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Delta Variant Highlights Need for Flexibility in Workplace Strategies

coworkers talking, one with mask on, one with mask off
Carl Oliveri
Published on

The Delta Variant has become a household name as case numbers and hospitalizations continue to rise as a result of the new COVID-19 strain

Just as we began to settle into a more normal rhythm, uncertainty has come back swinging. While this has wide-ranging implications for the world at large, we want to focus on the thing we know best: workplaces. 

Return-to-Office slows as Delta variant gains speed

Progress has been made on return-to-offices globally but as the Delta Variant takes hold, we’ve seen numbers drop

Notably, in the APAC region, Australia and New Zealand were the first to lead the return-to-office. However, they were also hit with the Delta variant before us and that’s reflected in their –5.3% change in desk bookings during the month of July. 

As the U.S. starts seeing case numbers on par with the rest of the world, we are starting to hear discussions about delaying or shifting workplace strategies around the return-to-office. 

It’s another lesson in change management and as we continue to deal with external variables it’s more important than ever for leaders to remain agile with their workplace strategies and beyond.

The certainty of continued uncertainty

Unfortunately, scientists predict that this won’t be the last pandemic, let alone variant that we see in the future.

For workplaces, this emphasizes the need for solutions that allow for quick pivots in strategy. 

Future pandemics will emerge more often and spread more rapidly than COVID-19 unless there is a transformative change in the global approach to dealing with infectious diseases, warns a major new report on biodiversity and pandemics by 22 leading experts from around the world. 

Again, the implications here are a bit beyond our workplace blog scope, but the data is clear: we’re in for more unplannable variables. 

Despite all of this doom and gloom, a return-to-office is still possible. Your strategy will just look a little different than you planned.

How to create an agile strategy for workplace experience

The old cliche rings true: Change is the only constant. 

Your workplace strategy needs to remain flexible in an unpredictable world. Here’s some key strategies for businesses to create a workplace experience that is truly future-proofed.

1. Leverage the right workplace experience technology

You want to be prepared to have people in the office safely. You also want to enable choice for employees while staying within health guidelines. 

Workplace experience is about empowering your employees to get their best work done. For some, that means office space. For others, that means flexible scheduling. Workplace leaders need a tool in their corner that can help them:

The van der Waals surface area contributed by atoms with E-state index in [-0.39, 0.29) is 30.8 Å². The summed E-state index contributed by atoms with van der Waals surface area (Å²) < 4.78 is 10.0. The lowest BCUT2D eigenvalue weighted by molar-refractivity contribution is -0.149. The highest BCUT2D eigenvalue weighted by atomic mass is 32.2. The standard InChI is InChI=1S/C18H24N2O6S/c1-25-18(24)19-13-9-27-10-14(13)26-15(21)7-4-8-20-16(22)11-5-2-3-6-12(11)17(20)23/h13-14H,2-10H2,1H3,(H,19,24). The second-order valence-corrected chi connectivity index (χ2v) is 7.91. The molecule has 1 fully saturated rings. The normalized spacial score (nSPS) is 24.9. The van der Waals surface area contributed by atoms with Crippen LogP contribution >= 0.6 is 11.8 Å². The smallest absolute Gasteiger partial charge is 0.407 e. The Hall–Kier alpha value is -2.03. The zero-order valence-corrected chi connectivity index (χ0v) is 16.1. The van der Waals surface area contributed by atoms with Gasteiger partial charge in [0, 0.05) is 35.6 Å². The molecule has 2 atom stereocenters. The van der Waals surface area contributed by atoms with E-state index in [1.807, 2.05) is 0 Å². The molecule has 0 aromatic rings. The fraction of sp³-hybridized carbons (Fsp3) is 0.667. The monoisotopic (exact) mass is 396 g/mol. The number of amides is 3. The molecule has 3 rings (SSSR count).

• Create health checkpoints.
  • Provide a safe experience for employees returning to the office.
  • Easily manage in-office social distancing.

Without these solutions, pivoting workplace guidelines is a tedious and time-intensive task. Making the right investment in the right workplace tools equips you with the technology needed to manage unexpected changes. 

2. Plan for a hybrid approach 

Hybrid work is here. It’s good for business. It’s good for employees. It’s good for creating a more agile workplace strategy. 

Creating a hybrid work strategy ensures that the office isn’t the focal point of your workforce. Employees will be accustomed to working from home and the office as they see fit. 

When unplanned variables come into play, hybrid workforces won’t have to make massive pivots, they’ll just have to adjust their existing guidelines. That could look like setting a daily number of bookable flexible desks or setting office capacity limits. 

This approach gives employees the flexibility to choose where they want to work while ensuring you are following safety guidelines. A win-win for both parties.

3. Be prepared for continued change

Hybrid workplace models are quickly becoming the rule, not the exception. The difference between success and failure will largely depend on how leaders manage the changes. 

Change management is defined as a systematic approach to dealing with the transition or transformation of an organization's goals, processes or technologies. 

According to Gartner, half of change initiatives fail, and only 34% are a clear success. 

It is leadership’s responsibility to ensure employees understand, support and can execute on changes in processes. The challenge for today’s leaders will be about ensuring the proper buy-in during shorter time periods. 

4. Decrease dependence of physical space

Office spaces were a central part of any workplace strategy before 2020. Since the pandemic hit, we’ve had to redefine what workplace experience looks like without a physical office. 

From implementing desk-booking options to building out more collaborative spaces, the office should be a resource for your teams. 

Leaders that want to fully embrace the new normal should consider how to make the office more effective for employees while also ensuring that all work can be done effectively and equitably from anywhere. 

Your workplace should transcend physical spaces. And as such, external changes that require an office-less workforce should only really affect one aspect of your entire workplace experience. 

Let Robin help 

It’s critical to stay flexible in the current landscape. Delta has shown us that things can change fast and it’s up to workplace leaders to create plans for their teams that are easily adapted to the world around them.

Looking for a workplace tool that can help? Sign up for a free demo of Robin today.

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